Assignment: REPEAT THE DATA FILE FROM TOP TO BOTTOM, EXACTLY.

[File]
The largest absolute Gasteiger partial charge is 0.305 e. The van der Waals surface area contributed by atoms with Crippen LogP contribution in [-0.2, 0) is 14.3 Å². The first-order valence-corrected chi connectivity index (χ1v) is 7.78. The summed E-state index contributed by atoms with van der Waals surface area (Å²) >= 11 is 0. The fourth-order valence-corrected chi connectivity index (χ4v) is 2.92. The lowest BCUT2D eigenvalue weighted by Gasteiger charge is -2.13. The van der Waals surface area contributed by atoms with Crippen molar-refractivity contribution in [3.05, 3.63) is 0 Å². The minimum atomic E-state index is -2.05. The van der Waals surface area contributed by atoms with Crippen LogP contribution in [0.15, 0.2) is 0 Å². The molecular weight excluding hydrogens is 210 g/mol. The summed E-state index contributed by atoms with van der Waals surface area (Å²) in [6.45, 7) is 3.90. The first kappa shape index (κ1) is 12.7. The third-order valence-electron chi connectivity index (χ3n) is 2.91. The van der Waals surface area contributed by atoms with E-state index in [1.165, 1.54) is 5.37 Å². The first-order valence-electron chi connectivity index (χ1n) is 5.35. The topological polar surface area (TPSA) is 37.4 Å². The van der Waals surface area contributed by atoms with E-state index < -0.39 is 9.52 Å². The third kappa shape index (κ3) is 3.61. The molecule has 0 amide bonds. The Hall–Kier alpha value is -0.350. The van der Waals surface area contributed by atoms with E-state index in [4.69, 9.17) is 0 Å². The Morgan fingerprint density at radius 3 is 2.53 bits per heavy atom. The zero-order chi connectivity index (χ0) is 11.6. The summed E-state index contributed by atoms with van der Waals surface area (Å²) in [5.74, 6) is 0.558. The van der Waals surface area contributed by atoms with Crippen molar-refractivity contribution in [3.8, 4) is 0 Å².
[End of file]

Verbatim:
The largest absolute Gasteiger partial charge is 0.305 e. The van der Waals surface area contributed by atoms with Crippen LogP contribution in [-0.2, 0) is 14.3 Å². The first-order valence-corrected chi connectivity index (χ1v) is 7.78. The summed E-state index contributed by atoms with van der Waals surface area (Å²) >= 11 is 0. The fourth-order valence-corrected chi connectivity index (χ4v) is 2.92. The lowest BCUT2D eigenvalue weighted by Gasteiger charge is -2.13. The van der Waals surface area contributed by atoms with Crippen molar-refractivity contribution in [3.05, 3.63) is 0 Å². The minimum atomic E-state index is -2.05. The van der Waals surface area contributed by atoms with Crippen LogP contribution in [0.15, 0.2) is 0 Å². The molecular weight excluding hydrogens is 210 g/mol. The summed E-state index contributed by atoms with van der Waals surface area (Å²) in [6.45, 7) is 3.90. The first kappa shape index (κ1) is 12.7. The third-order valence-electron chi connectivity index (χ3n) is 2.91. The van der Waals surface area contributed by atoms with E-state index in [1.165, 1.54) is 5.37 Å². The first-order valence-electron chi connectivity index (χ1n) is 5.35. The topological polar surface area (TPSA) is 37.4 Å². The van der Waals surface area contributed by atoms with E-state index < -0.39 is 9.52 Å². The third kappa shape index (κ3) is 3.61. The molecule has 0 amide bonds. The Hall–Kier alpha value is -0.350. The van der Waals surface area contributed by atoms with E-state index in [4.69, 9.17) is 0 Å². The Morgan fingerprint density at radius 3 is 2.53 bits per heavy atom. The zero-order chi connectivity index (χ0) is 11.6. The summed E-state index contributed by atoms with van der Waals surface area (Å²) in [5.74, 6) is 0.558. The van der Waals surface area contributed by atoms with Crippen molar-refractivity contribution in [3.8, 4) is 0 Å².